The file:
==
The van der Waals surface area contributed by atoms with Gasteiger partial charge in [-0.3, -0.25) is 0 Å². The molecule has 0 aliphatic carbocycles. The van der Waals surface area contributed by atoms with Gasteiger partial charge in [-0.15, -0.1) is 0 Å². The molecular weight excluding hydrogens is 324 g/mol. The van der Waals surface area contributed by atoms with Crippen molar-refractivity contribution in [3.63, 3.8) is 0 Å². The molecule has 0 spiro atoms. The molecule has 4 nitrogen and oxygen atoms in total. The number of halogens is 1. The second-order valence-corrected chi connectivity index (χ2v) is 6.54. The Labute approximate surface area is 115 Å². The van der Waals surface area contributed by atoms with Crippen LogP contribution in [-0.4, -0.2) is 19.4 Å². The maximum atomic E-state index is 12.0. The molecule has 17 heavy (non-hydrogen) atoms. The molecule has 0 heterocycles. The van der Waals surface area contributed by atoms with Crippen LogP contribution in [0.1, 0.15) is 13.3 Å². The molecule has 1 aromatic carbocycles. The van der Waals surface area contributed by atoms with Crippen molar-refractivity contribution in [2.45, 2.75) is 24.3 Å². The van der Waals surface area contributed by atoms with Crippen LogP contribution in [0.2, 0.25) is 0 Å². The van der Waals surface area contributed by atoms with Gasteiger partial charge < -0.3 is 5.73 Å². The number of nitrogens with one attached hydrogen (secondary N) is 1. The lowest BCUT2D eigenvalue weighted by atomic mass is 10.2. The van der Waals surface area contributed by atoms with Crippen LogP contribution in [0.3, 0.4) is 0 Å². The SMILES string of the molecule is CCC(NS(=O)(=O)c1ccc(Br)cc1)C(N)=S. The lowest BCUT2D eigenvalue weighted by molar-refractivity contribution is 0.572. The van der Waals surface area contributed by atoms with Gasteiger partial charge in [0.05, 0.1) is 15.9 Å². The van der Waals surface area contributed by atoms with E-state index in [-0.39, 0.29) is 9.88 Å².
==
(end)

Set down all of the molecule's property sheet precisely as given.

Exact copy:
The van der Waals surface area contributed by atoms with Gasteiger partial charge in [-0.3, -0.25) is 0 Å². The molecule has 0 aliphatic carbocycles. The van der Waals surface area contributed by atoms with Gasteiger partial charge in [-0.15, -0.1) is 0 Å². The molecular weight excluding hydrogens is 324 g/mol. The van der Waals surface area contributed by atoms with Crippen molar-refractivity contribution in [3.63, 3.8) is 0 Å². The molecule has 0 spiro atoms. The molecule has 4 nitrogen and oxygen atoms in total. The number of halogens is 1. The second-order valence-corrected chi connectivity index (χ2v) is 6.54. The Labute approximate surface area is 115 Å². The van der Waals surface area contributed by atoms with Crippen LogP contribution in [-0.4, -0.2) is 19.4 Å². The maximum atomic E-state index is 12.0. The molecule has 17 heavy (non-hydrogen) atoms. The molecule has 0 heterocycles. The van der Waals surface area contributed by atoms with Crippen LogP contribution in [0.1, 0.15) is 13.3 Å². The molecule has 1 aromatic carbocycles. The van der Waals surface area contributed by atoms with Crippen molar-refractivity contribution in [2.45, 2.75) is 24.3 Å². The van der Waals surface area contributed by atoms with Crippen LogP contribution in [0.2, 0.25) is 0 Å². The van der Waals surface area contributed by atoms with Gasteiger partial charge < -0.3 is 5.73 Å². The number of nitrogens with one attached hydrogen (secondary N) is 1. The lowest BCUT2D eigenvalue weighted by atomic mass is 10.2. The van der Waals surface area contributed by atoms with Crippen LogP contribution in [0.3, 0.4) is 0 Å². The SMILES string of the molecule is CCC(NS(=O)(=O)c1ccc(Br)cc1)C(N)=S. The lowest BCUT2D eigenvalue weighted by molar-refractivity contribution is 0.572. The van der Waals surface area contributed by atoms with Gasteiger partial charge in [0.05, 0.1) is 15.9 Å². The van der Waals surface area contributed by atoms with E-state index in [-0.39, 0.29) is 9.88 Å².